The practical background for this topic, as most professionals are likely aware, is that over the past 10 or more years, cross-border taking of evidence has increasingly become more technological, both the nature of the evidence and the way in which the entities designated as the Central Authorities interact with one another and with parties. "Central Authorities" under the Hague Evidence Convention are those entities identified as performing that function.[4] Another aspect of the practical background is that the Chinese economy is integrated into the global economy. Among the consequences are that many more Chinese companies are doing business overseas and establishing affiliates. Chinese individuals are doing the same and some also go abroad to work for some of these Chinese companies. I'll identify the following international developments and issues related to the taking of evidence: 

1) increasing number of cases involving evidence located in China in the courts of China's trading partners and other courts where Chinese companies do business or in which the business of a company organized abroad in which access to evidence located in China is in controversy; 

2) Relatively new guidance from the HCCH related to the Hague Evidence Convention plus new German legislation changing Germany's absolute reservation concerning one article of the Hague Evidence Convention; and

3) Increasing number of cases in the Chinese courts involving evidence abroad including possibly testimony of experts and other witnesses abroad.

1. Cases in foreign (extra-territorial) courts involving evidence located in China

Many cases in foreign courts (extra-territorial) fall into this category. Some I am referring to cases either involving a Chinese party or with Chinese elements, in which access to evidence including, sometimes, witness testimony are principal issues. There are many in the United States, in both the federal and state courts and therefore quite a few articles by both academics and practitioners. Note that there are cases in courts of many other jurisdictions, such as Australia, Cayman Islands, Ghana, Nigeria, Congo, South Africa and I believe there are many more, including in an increasing number of countries that are China's partners in the Belt & Road Initiative.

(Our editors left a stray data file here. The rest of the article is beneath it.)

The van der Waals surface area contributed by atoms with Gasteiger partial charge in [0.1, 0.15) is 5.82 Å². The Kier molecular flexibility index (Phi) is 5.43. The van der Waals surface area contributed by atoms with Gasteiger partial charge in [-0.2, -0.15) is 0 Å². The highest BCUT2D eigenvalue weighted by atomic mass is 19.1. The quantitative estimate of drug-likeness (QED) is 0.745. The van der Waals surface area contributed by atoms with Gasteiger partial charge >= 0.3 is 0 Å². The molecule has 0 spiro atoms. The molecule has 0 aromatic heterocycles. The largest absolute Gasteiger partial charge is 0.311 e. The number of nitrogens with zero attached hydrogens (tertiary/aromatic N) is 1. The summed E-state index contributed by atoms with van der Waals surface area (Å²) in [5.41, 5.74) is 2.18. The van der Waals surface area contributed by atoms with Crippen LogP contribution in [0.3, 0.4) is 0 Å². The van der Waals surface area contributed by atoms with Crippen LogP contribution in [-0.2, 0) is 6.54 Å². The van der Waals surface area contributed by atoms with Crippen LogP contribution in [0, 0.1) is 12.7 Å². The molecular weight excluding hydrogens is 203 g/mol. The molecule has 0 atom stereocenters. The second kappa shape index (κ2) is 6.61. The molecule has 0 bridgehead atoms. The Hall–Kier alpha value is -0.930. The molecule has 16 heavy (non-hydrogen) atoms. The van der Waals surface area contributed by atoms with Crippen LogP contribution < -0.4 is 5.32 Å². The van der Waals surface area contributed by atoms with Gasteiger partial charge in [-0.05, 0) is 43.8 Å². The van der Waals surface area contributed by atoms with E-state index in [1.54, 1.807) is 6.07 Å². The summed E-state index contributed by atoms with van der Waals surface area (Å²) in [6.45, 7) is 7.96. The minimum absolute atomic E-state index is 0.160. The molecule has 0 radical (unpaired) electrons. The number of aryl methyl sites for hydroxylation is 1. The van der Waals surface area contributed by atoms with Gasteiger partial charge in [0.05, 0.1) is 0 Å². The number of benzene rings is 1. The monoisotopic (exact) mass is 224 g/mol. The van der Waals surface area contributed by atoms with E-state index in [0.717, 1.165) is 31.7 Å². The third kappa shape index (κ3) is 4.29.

Many issues arise. One of the most common is whether if the jurisdiction has acceded to the Hague Evidence Convention and if so, whether local legislation intends is the Hague Evidence Convention to be the sole means of taking evidence abroad. Cases have arisen overseas in which parties have argued that the Data Security Law and Personal Information Protection Law and other related legislation (Chinese data legislation) block them from cooperating with local (foreign) court orders to provide evidence located in China.

a) Whether the Hague Evidence Convention is of mandatory character